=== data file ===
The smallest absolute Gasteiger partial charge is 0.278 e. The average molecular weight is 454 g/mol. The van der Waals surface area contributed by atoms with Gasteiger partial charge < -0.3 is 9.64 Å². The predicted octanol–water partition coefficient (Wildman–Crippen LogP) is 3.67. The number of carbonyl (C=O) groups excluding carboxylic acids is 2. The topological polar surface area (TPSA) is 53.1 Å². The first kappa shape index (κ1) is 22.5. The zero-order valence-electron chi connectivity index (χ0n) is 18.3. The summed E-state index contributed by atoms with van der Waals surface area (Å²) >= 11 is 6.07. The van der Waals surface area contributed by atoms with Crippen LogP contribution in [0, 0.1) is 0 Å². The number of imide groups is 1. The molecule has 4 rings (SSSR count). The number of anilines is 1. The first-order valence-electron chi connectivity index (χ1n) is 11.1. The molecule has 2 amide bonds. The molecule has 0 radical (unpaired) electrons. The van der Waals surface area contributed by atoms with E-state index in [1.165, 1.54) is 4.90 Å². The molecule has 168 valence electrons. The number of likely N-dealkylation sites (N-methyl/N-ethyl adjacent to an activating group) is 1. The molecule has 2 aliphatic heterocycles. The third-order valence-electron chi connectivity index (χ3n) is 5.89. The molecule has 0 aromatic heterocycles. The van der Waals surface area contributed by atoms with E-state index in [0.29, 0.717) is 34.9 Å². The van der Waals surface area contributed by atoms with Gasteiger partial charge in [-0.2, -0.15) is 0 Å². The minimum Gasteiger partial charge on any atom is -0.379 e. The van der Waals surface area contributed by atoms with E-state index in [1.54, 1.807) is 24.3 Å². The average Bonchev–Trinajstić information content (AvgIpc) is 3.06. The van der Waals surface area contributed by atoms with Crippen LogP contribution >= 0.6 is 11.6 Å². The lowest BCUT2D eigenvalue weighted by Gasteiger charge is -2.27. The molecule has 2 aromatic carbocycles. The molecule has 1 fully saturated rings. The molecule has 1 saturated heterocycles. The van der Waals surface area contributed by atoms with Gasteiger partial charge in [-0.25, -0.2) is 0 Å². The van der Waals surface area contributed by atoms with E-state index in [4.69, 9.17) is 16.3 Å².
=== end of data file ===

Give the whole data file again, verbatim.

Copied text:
The smallest absolute Gasteiger partial charge is 0.278 e. The average molecular weight is 454 g/mol. The van der Waals surface area contributed by atoms with Gasteiger partial charge < -0.3 is 9.64 Å². The predicted octanol–water partition coefficient (Wildman–Crippen LogP) is 3.67. The number of carbonyl (C=O) groups excluding carboxylic acids is 2. The topological polar surface area (TPSA) is 53.1 Å². The first kappa shape index (κ1) is 22.5. The zero-order valence-electron chi connectivity index (χ0n) is 18.3. The summed E-state index contributed by atoms with van der Waals surface area (Å²) >= 11 is 6.07. The van der Waals surface area contributed by atoms with Crippen LogP contribution in [0, 0.1) is 0 Å². The number of imide groups is 1. The molecule has 4 rings (SSSR count). The number of anilines is 1. The first-order valence-electron chi connectivity index (χ1n) is 11.1. The molecule has 2 amide bonds. The molecule has 0 radical (unpaired) electrons. The van der Waals surface area contributed by atoms with E-state index in [1.165, 1.54) is 4.90 Å². The molecule has 168 valence electrons. The number of likely N-dealkylation sites (N-methyl/N-ethyl adjacent to an activating group) is 1. The molecule has 2 aliphatic heterocycles. The third-order valence-electron chi connectivity index (χ3n) is 5.89. The molecule has 0 aromatic heterocycles. The van der Waals surface area contributed by atoms with E-state index in [0.29, 0.717) is 34.9 Å². The van der Waals surface area contributed by atoms with Gasteiger partial charge in [-0.2, -0.15) is 0 Å². The minimum Gasteiger partial charge on any atom is -0.379 e. The van der Waals surface area contributed by atoms with E-state index in [1.54, 1.807) is 24.3 Å². The average Bonchev–Trinajstić information content (AvgIpc) is 3.06. The van der Waals surface area contributed by atoms with Crippen LogP contribution >= 0.6 is 11.6 Å². The lowest BCUT2D eigenvalue weighted by Gasteiger charge is -2.27. The molecule has 2 aromatic carbocycles. The molecule has 1 fully saturated rings. The molecule has 1 saturated heterocycles. The van der Waals surface area contributed by atoms with Gasteiger partial charge in [-0.25, -0.2) is 0 Å². The van der Waals surface area contributed by atoms with E-state index in [4.69, 9.17) is 16.3 Å².